4. This will affect all areas of our work: from nature conservation to investments in infrastructure for the visitor economy. As the largest private landowner in the UK, a significant part of our investment programme was directed to delivering ambitious environmental targets, including the creation of 18,000 hectares of new woodland by 2030, and the creation and restoration of 25,000 hectares of new habitats. This work directly delivers on the Government’s own targets for environmental restoration, as set out in the 25 Year Environment Plan and woodland creation plans.
  5. Our conservation programme also helps maintain our historic sites and buildings, which play an important role in the UK’s tourism offer, both domestic and international. As the Tourism Sector Deal outlines, visiting our heritage is the number one reason international visitors choose to come to the UK. With financial impacts as predicted, our ability to look beyond essential maintenance will be seriously challenged, and to invest in conserving our historic buildings, collections and gardens, as well as work to protect urban heritage in our towns and cities will be limited.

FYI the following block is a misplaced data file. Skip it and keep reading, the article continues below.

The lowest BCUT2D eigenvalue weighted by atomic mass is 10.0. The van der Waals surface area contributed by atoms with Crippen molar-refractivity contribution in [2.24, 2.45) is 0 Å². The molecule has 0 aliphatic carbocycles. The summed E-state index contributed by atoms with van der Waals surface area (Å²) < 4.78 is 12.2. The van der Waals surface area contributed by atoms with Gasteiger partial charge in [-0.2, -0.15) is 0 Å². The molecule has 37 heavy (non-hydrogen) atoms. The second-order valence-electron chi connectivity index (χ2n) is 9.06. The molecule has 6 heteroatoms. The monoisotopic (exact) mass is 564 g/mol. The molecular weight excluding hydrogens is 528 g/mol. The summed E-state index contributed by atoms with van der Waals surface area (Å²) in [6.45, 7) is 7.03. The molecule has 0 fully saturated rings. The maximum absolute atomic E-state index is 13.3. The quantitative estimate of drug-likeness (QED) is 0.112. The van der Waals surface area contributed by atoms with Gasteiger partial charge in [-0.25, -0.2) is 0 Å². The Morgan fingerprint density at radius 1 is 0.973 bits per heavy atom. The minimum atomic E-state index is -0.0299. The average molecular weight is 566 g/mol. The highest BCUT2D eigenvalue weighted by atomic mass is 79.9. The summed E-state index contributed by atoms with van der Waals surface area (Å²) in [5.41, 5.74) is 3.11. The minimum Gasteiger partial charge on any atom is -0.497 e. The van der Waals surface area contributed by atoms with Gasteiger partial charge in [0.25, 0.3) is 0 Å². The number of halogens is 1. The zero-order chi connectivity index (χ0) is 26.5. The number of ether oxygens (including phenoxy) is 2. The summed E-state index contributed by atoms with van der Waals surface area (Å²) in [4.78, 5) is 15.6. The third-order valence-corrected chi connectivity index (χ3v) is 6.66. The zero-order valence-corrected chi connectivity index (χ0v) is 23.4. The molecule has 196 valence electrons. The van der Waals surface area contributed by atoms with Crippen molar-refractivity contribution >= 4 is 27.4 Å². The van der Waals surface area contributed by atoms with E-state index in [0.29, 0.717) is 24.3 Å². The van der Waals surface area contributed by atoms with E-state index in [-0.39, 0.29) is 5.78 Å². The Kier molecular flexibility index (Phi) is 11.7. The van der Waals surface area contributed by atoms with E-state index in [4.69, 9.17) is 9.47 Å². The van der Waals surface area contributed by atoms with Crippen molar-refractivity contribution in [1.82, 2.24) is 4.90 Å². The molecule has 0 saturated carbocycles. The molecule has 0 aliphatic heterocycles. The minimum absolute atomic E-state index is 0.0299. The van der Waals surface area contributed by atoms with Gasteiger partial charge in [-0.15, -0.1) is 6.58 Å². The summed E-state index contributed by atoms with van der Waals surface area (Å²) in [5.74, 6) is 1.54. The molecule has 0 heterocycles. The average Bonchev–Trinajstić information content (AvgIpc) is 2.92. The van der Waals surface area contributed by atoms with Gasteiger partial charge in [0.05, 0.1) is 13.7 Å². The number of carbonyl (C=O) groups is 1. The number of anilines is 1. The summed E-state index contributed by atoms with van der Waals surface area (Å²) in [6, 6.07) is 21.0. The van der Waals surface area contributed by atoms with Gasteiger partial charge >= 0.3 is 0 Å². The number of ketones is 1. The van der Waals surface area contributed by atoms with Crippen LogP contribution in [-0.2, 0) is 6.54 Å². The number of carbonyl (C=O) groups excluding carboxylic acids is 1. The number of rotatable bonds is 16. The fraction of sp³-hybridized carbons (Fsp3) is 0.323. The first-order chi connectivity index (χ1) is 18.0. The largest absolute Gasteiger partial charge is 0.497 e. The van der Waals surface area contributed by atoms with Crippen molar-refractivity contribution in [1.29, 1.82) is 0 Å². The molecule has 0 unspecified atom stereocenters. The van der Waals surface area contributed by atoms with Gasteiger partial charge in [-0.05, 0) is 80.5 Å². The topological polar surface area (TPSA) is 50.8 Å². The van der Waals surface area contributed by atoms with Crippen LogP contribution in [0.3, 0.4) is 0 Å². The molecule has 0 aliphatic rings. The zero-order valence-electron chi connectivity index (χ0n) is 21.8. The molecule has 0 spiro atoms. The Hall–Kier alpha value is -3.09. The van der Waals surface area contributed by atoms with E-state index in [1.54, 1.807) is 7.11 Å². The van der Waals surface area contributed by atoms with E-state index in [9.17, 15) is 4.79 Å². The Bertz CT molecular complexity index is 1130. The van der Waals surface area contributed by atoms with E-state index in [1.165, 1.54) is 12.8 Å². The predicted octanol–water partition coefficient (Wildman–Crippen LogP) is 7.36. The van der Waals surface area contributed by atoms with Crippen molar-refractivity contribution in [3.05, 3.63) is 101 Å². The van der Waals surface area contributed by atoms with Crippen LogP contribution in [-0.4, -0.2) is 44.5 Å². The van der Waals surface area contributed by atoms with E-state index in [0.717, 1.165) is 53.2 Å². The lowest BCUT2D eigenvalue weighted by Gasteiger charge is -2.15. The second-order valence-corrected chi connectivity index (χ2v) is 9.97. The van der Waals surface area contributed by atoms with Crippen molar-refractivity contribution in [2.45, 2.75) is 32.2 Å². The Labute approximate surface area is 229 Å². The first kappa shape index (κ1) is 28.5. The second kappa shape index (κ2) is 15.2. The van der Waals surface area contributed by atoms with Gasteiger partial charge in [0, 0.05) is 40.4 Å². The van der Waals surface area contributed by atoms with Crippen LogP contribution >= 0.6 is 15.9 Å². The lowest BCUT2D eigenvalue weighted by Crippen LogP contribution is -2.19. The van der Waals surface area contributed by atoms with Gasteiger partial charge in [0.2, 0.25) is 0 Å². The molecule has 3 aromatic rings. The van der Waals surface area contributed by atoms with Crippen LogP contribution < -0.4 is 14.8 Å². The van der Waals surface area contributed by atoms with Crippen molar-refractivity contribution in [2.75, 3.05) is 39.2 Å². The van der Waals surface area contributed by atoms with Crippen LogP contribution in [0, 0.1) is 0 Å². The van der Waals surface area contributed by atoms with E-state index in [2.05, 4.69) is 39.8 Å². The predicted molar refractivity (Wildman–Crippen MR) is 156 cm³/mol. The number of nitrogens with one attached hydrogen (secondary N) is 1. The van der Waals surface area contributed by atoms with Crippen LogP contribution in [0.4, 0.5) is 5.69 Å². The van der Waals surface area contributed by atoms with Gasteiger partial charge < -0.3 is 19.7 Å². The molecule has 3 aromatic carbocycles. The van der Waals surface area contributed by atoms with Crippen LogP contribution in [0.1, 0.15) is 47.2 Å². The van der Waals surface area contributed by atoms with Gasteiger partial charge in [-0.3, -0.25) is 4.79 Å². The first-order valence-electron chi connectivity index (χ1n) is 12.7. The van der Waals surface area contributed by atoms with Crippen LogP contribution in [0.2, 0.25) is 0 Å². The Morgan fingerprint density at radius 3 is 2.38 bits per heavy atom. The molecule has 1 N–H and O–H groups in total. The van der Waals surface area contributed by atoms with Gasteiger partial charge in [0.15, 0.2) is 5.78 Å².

6. There is a significant degree of interdependency within our sectors: when the operations of one organisation is disrupted this has impacts elsewhere in the supply chain, and endangers projects being delivered in partnership. The Trust’s financial loss and reduced spending power will have knock-on impacts on suppliers and local economies. Last year we spent approximately £148.5m on conservation activity. We have already had to reduce our planned expenditure for this year significantly, as have other heritage organisations, large and small. This means that the supply side of the sector – from stonemasons to thatchers to conservation architects and archaeologists – are struggling to keep their businesses afloat. There is a real risk that core heritage skills could be lost forever, particularly traditional craft skills, which will have a significant long-term impact on the sector.